where μ0(t) is the baseline hazard, wi is a vector of baseline covariates and γ and α are the respective regression coefficients. Note that in Eq. 2, the hazard depends not on the observed value of a biomarker Yi(t) (as in the usual Cox model) but on the “true” (unobserved) value of the longitudinal outcome :
Various generalizations of such basic joint model (1–3) were suggested in the biostatistical literature during the last decades. These developments involve differences in characteristics of longitudinal and time-to-event sub-models such as specification of trajectories, distribution of random effects, type of longitudinal data (continuous or categorical), alternative expressions for hazard rates, etc. [see, e.g., recent reviews in Ref. (14–16, 18)]. Below, we will discuss in more detail particular modifications, which are especially relevant in applications to research on aging to capture effects of dynamic characteristics of individual trajectories on time-to-event outcome, to take into account biological variation and heterogeneity in longitudinal patterns of physiological variables as well as to perform predictions of individual and population mortality and health-related outcomes.
The standard JM assumes that the risks of events and longitudinal trajectories follow similar patterns for all individuals in a population (for example, a biomarker changes linearly with age for all individuals). In general, however, a population may consist of subpopulations with distinct patterns of longitudinal trajectories of biomarkers, which can also have different effects on the time-to-event outcome in each subpopulation. Also, in general, the observed covariates do not entirely capture heterogeneity in the outcomes and the population may consist of “latent subpopulations” defined by some unobserved characteristics. A special class of models, the joint latent class models, accounts for such hidden heterogeneity in the population, see review in Proust-Lima et al. (17). The joint latent class models have three components. First, the latent class indicator represents the probability of belonging to the latent class (subpopulation) specified using a multinomial logistic regression to accommodate observed covariates. The other two components are the usual longitudinal and survival sub-models but it is assumed here that individuals from different latent classes can have different patterns of longitudinal trajectories of biomarkers and different risks of event (i.e., the expressions in Eqs 1 and 2 are class-specific). The joint latent class models are more computationally feasible than the standard JM (1–3) because they do not require numerical integration in the likelihood function. These models can be efficiently used as dynamic prognostic tools that can be updated according to the observed values of the longitudinal outcome as we will discuss later in Section “Software Implementation, Limitations, and Applications to Epidemiological Studies.”
The specification of the survival sub-model (2) assumes that the hazard rate depends on the current “true” value of the longitudinal outcome. This is a reasonable assumption; however, it is evident from the literature that dynamic characteristics of the longitudinal trajectory can also affect in the risk of death or onset of a disease at a specific age. For example, such dynamic characteristics of individual trajectories as slopes, variability, or the rate of decline after reaching the maximum are related to mortality risk and risk of onset of major aging-related diseases (8, 11) and they can be better predictors of the time-to-event outcomes than the current level of the biomarker. These observations signify the importance of extensions of the JM that would allow for analyzing the dependence of the risk of an event on such dynamic characteristics of the longitudinal trajectory. Several such models have been suggested recently (39–43). Rizopoulos and Ghosh (43) presented a model with very flexible parameterization that, in particular, includes derivatives of the longitudinal profile functions. Such specification implies that the risk for an event can depend not only on the current “true” value of the longitudinal outcome but also on the dynamic characteristics (such as the slope and the curvature) of the longitudinal trajectory. Importantly, this specification, along with other generalizations, has been implemented in the R package JM (44) and extensive discussion and examples of applications are provided in the book by Rizopoulos (18). This facilitates practical applications of this approach in different research areas.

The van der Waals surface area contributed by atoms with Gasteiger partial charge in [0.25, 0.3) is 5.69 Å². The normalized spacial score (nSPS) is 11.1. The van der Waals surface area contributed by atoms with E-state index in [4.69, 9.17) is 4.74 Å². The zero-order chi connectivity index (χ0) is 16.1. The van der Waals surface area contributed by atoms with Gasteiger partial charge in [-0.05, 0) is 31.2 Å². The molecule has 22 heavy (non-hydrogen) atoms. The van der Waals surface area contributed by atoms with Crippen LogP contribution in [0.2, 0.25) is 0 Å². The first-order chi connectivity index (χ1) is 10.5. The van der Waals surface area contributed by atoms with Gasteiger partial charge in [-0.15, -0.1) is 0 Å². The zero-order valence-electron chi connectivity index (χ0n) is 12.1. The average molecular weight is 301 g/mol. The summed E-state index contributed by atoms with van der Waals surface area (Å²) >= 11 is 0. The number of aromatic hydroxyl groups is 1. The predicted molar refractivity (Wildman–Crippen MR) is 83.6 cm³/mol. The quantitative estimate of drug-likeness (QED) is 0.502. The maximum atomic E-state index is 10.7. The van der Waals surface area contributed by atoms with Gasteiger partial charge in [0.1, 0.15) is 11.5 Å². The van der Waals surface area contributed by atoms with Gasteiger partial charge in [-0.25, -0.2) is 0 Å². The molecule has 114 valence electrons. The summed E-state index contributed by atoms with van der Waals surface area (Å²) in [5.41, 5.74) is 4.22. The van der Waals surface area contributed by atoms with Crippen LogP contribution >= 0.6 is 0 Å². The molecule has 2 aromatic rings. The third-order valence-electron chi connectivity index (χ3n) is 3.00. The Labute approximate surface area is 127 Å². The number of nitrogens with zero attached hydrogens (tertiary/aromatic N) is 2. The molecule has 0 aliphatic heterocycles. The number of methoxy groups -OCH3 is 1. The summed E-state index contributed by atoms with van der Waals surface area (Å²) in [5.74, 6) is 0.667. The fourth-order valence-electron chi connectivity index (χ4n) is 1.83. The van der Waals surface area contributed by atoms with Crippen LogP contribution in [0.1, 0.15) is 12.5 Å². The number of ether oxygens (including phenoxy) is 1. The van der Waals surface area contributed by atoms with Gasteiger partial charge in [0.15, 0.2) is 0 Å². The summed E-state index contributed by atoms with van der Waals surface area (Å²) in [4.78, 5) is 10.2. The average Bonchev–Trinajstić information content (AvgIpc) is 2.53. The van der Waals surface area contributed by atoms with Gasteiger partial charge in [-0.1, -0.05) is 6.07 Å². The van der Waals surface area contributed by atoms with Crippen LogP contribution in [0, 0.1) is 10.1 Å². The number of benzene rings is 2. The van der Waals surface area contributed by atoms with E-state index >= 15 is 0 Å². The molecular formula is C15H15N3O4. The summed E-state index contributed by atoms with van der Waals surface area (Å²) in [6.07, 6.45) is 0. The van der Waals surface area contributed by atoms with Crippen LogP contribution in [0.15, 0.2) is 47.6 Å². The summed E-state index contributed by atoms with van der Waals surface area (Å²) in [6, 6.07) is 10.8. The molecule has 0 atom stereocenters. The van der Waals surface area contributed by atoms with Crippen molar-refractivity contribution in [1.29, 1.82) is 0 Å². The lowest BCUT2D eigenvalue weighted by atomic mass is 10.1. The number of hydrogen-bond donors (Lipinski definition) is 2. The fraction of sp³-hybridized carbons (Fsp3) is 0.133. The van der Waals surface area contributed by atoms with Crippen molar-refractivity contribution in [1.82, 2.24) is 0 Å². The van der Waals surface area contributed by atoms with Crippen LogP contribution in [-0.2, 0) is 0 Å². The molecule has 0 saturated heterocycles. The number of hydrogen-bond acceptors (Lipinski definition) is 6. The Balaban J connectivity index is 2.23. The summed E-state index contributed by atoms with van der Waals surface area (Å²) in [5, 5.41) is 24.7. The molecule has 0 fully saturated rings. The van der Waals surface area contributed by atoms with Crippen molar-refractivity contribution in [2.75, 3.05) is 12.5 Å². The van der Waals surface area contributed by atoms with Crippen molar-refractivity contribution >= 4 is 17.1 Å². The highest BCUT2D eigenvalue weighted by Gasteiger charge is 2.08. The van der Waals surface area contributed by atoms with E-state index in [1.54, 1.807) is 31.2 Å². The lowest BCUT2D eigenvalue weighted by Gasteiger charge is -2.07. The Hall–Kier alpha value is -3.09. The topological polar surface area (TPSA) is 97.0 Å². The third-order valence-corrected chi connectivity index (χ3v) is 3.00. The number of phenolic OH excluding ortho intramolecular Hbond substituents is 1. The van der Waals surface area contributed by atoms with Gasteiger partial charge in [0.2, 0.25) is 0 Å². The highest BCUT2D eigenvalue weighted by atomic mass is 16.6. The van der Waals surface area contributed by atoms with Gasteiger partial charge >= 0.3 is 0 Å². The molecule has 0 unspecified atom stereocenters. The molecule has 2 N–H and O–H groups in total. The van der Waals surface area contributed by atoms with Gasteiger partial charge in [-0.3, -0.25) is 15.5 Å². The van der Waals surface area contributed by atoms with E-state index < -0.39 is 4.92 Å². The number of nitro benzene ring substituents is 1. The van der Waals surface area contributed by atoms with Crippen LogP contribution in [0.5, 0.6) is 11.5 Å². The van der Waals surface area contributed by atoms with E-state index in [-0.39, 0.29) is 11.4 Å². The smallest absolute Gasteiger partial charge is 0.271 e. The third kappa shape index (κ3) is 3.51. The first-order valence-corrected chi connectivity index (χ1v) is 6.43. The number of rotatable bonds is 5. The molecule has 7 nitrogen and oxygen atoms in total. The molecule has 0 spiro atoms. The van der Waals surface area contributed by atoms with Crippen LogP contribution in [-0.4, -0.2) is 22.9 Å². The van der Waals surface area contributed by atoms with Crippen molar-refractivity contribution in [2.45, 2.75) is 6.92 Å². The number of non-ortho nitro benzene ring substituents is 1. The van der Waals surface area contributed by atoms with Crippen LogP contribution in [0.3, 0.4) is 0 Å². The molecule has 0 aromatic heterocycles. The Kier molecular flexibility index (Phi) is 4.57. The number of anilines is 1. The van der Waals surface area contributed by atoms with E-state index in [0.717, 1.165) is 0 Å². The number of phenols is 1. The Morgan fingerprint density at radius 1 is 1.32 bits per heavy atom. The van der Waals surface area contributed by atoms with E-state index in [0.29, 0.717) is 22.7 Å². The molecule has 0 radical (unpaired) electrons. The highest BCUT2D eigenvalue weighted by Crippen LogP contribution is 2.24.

An important point to consider in applications of models is how to integrate available biological knowledge about the underlying processes and mechanisms into statistical methods. One aspect of this concerning JM is related to specifications of the longitudinal sub-model. The simpler specifications (e.g., the linear mixed-effects model) provide a convenient approximation from a computational point of view and they can be relevant in various settings. However, they may have a rather limited utility in terms of the ability to estimate parameters that can be meaningfully interpreted from the biological point of view. For example, they ignore the biological variability of individual trajectories over time and such simplification may be biologically implausible in specific applications. One possibility to capture biological variation and heterogeneity in individual longitudinal trajectories is to use stochastic processes in the longitudinal sub-model. In this case Eq 1 includes an additional term representing a stochastic process modeling the correlation between individual measurements (note that this process is distinct from measurement errors εi(t) given by the i.i.d. random variables):